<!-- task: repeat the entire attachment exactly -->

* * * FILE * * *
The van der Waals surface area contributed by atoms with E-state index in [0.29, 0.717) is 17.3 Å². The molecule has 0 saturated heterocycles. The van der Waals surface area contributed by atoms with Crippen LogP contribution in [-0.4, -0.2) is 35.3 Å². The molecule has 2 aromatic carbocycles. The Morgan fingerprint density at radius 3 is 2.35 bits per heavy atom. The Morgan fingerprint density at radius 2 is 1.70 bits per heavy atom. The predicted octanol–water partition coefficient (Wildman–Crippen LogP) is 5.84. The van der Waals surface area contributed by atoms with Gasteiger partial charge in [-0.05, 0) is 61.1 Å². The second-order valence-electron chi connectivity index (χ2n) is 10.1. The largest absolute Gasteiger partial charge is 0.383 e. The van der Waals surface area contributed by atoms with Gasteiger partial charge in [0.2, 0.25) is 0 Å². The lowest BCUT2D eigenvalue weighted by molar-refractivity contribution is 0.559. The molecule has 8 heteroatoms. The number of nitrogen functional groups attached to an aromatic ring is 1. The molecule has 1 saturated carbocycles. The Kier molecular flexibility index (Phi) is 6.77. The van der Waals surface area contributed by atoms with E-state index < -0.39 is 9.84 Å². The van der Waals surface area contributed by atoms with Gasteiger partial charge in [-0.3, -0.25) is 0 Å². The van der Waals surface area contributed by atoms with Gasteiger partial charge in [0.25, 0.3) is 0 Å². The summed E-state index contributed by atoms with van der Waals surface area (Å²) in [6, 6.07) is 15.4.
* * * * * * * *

The van der Waals surface area contributed by atoms with E-state index in [0.29, 0.717) is 17.3 Å². The molecule has 0 saturated heterocycles. The van der Waals surface area contributed by atoms with Crippen LogP contribution in [-0.4, -0.2) is 35.3 Å². The molecule has 2 aromatic carbocycles. The Morgan fingerprint density at radius 3 is 2.35 bits per heavy atom. The Morgan fingerprint density at radius 2 is 1.70 bits per heavy atom. The predicted octanol–water partition coefficient (Wildman–Crippen LogP) is 5.84. The van der Waals surface area contributed by atoms with Gasteiger partial charge in [-0.05, 0) is 61.1 Å². The second-order valence-electron chi connectivity index (χ2n) is 10.1. The largest absolute Gasteiger partial charge is 0.383 e. The van der Waals surface area contributed by atoms with Gasteiger partial charge in [0.2, 0.25) is 0 Å². The lowest BCUT2D eigenvalue weighted by molar-refractivity contribution is 0.559. The molecule has 8 heteroatoms. The number of nitrogen functional groups attached to an aromatic ring is 1. The molecule has 1 saturated carbocycles. The Kier molecular flexibility index (Phi) is 6.77. The van der Waals surface area contributed by atoms with E-state index < -0.39 is 9.84 Å². The van der Waals surface area contributed by atoms with Gasteiger partial charge in [-0.3, -0.25) is 0 Å². The van der Waals surface area contributed by atoms with Gasteiger partial charge in [0.25, 0.3) is 0 Å². The summed E-state index contributed by atoms with van der Waals surface area (Å²) in [6, 6.07) is 15.4.